Rauner signs bill allowing medical marijuana alternative for opioid prescriptions

Rauner signs bill allowing medical marijuana alternative for opioid prescriptions

The Alternative to Opioids Act will give more Illinoisans the option to treat pain with medical marijuana.

Gov. Bruce Rauner signed Senate Bill 336 into law Aug. 28, a measure that significantly expands Illinois’ medical marijuana program by enabling patients to access medical marijuana in place of pharmaceutical opioid medications.

The new law, known as the Alternative to Opioids Act, comes amid a nationwide struggle with fatal opioid overdoses, which claimed more than 72,000 lives last year. Effective immediately, physicians will have the authority to offer medical marijuana as an alternative to any patient holding – or qualified to hold – prescriptions for painkillers, such as Vicodin or Oxycontin.

SB 336 also lifts restrictions included in Illinois’ original medical marijuana law, the Compassionate Use of Medical Cannabis Pilot Program Act, which took effect January 2014. That law required providers to fingerprint and perform criminal background checks on all applicants. In fiscal year 2017, the Illinois Department of Public Health denied 635 qualifying patients, some solely on the basis of failed background checks. The new law eliminates the fingerprint and background check requirements.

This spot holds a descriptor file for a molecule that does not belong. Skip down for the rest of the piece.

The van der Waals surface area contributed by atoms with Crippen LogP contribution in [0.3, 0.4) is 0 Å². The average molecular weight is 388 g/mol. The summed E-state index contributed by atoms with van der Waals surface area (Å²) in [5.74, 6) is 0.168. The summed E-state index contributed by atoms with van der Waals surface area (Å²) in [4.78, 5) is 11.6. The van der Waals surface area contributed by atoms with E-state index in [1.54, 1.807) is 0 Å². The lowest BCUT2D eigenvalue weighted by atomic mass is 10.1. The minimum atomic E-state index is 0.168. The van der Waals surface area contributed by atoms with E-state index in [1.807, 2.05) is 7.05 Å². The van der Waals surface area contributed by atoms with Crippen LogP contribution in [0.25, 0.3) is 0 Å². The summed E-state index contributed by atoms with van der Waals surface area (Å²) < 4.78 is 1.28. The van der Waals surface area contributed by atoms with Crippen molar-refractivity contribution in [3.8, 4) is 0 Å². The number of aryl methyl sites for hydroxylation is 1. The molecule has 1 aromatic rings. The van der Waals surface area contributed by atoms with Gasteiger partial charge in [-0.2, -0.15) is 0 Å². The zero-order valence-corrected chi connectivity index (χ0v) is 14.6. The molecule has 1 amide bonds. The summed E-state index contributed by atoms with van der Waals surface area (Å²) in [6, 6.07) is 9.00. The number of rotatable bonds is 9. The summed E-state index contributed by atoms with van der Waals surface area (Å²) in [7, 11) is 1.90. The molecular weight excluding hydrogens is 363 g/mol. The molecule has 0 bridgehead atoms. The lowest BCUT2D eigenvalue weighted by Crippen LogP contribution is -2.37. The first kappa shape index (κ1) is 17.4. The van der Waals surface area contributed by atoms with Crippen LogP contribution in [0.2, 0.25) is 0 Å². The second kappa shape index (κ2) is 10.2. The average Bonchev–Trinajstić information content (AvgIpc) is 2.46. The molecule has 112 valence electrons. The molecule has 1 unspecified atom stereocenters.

Illinois is one of 31 states in the country that administers a medical marijuana program, and it’s among the most restrictive. The state lists around 40 debilitating conditions with which patients must be afflicted to qualify, according to the Chicago Tribune. The medical marijuana program has treated around 42,000 patients since 2015, the Tribune notes, compared with nearly 6 million opioid prescriptions filled in 2017 alone.

Marijuana has been shown to alleviate severe pain and other symptoms of chronic medical conditions. A 2016 study published in the Journal of Pain Research, for example, found medical cannabis users in Michigan saw an “improvement in quality of life, better side effect profile, and decreased opioid use.” Researchers saw a 64 percent drop in the use of opioids among patients treated with medical marijuana.

Another study published in the Harm Reduction Journal in 2017 concurred, reporting that “the growing body of research supporting the medical use of cannabis as an adjunct or substitute for opioids creates an evidence-based rationale for governments … to seek the immediate implementation of cannabis-based interventions in the opioid crisis.”

Rauner’s signing of SB 336 follows another measure seemingly planting the seeds for the state’s growing openness to cannabis. Senate Bill 2298, signed by the governor Aug. 26, lifted restrictions on the industrial production of hemp. That bill was sponsored by state Sen. Toi Hutchinson, D-Chicago Heights.

Illinois’ medical marijuana program is set to expire July 2020. It remains to be seen whether Springfield’s recent bipartisan push toward more relaxed marijuana laws moves the state in the direction of legalization.

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